Diaspora Judaism

The greatest miracle of history is the survival of diaspora Judaism. The greatest question is where it is headed today.

Rabbi Lazer Gurkow ,

Rabbi Lazer Gurkow
Rabbi Lazer Gurkow
Courtesy

Diaspora Judaism has been a problem for the community of nations from time immemorial. It is a unique phenomenon that only the Jew has experienced. Exiled from our country for nearly two thousand years, we stubbornly refused to assimilate and dissipate. We clung tenaciously to our Jewish identity and maintained autonomous communities wherever we lived.

How can a host nation tolerate a foreign nation, albeit a peaceful one, in its midst? The truth is that I can find many answers to that question, but if a nation seeks total hegemony within its borders, which is a historical right of nations, the stubborn Jew becomes a problem.

Pharaoh solved the problem by enslaving the Jews. Nebuchadnezzar, by exiling them. Haman, by threatening to annihilate them. Titus, by defeating them. The Crusaders by decimating them. The Inquisition, by burning them. The Czars, by inciting Pogroms. Stalin, by deporting them, and Hitler, by gassing them. Everyone sought to destroy us, but we never went away.

On the contrary, as the Torah says of the Jews in Egypt, the more they were tortured, the more they proliferated. This has been a problem for all tyrants who attempted to destroy this nation within their nation. No matter how much they worked to stamp out the Jews, we miraculously survived. The greatest miracle of history is the survival of diaspora Judaism.

Enlightenment
The renaissance and enlightenment posed a new and profound challenge for Jews. Unshackled from the constraints of the Church, free-thinkers began to advocate tolerance for all people. For the first time, Jews were welcomed by their non-Jewish neighbors.

This acceptance came with a price—the renouncing of traditions and rituals that make us different. Jews would be free to believe as they chose, but they would need to adopt the conduct and laws of the host nation. The secular legal code would supplant Halachah. Jewish courts would no longer adjudicate disputes among Jews or conduct Jewish marriages and divorces. Jews would need to dissolve their separate schools and insular communities. In short, the price of admission was to join. Another way to put it, Jewish emancipation was a paradox. One could either cling to traditional Judaism or be emancipated, but not both.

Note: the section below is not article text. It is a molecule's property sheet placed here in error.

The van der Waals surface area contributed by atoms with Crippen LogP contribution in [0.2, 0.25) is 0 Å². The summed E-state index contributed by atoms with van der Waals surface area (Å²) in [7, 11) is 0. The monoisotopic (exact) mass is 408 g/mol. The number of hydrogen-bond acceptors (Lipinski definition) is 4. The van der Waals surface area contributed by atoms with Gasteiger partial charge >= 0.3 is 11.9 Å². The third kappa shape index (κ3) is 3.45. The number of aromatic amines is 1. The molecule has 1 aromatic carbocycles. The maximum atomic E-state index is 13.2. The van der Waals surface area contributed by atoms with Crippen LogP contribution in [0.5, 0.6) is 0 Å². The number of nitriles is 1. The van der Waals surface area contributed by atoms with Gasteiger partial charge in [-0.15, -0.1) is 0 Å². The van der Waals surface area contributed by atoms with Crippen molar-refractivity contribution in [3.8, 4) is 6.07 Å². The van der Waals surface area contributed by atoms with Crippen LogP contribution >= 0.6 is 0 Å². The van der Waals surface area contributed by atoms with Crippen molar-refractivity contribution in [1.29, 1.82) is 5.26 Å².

This created a new mold for the Jew, secular Judaism. Until that point, there was no such thing as a non-practicing Jew. You were either fully observant or converted into Christianity or Islam. There was nothing in between. Suddenly, Jews had an option. It is said that when Benjamin Disraeli was asked to define his identity, pointed to the page between the Old Testament and the new one, and said, this is where I belong. This was simply not an option before the renaissance.

But now, secular Judaism became an option. As Yehudah Leib Gordon put it, one could be a Jew on the inside and a mentch on the outside. You could straddle both and find respectability. This created a huge strain on the Jewish community as people wondered whether it would survive. If the rituals and traditions were no longer necessary, what would become of the Jewish community? Would Klal Yisrael survive if Reb Yisrael didn’t need it?

New Options
Many Jews began to rethink the meaning of Jewish identity. Some concluded that the only path forward is to reform Judaism in the mold of Protestantism. A religion that maintains a core set of beliefs but models its rituals and practice after the host nation. It abandoned Kashrut and Shabbat, symbols that set the Jew apart, and adopted the guise and lifestyle of their non-Jewish neighbors.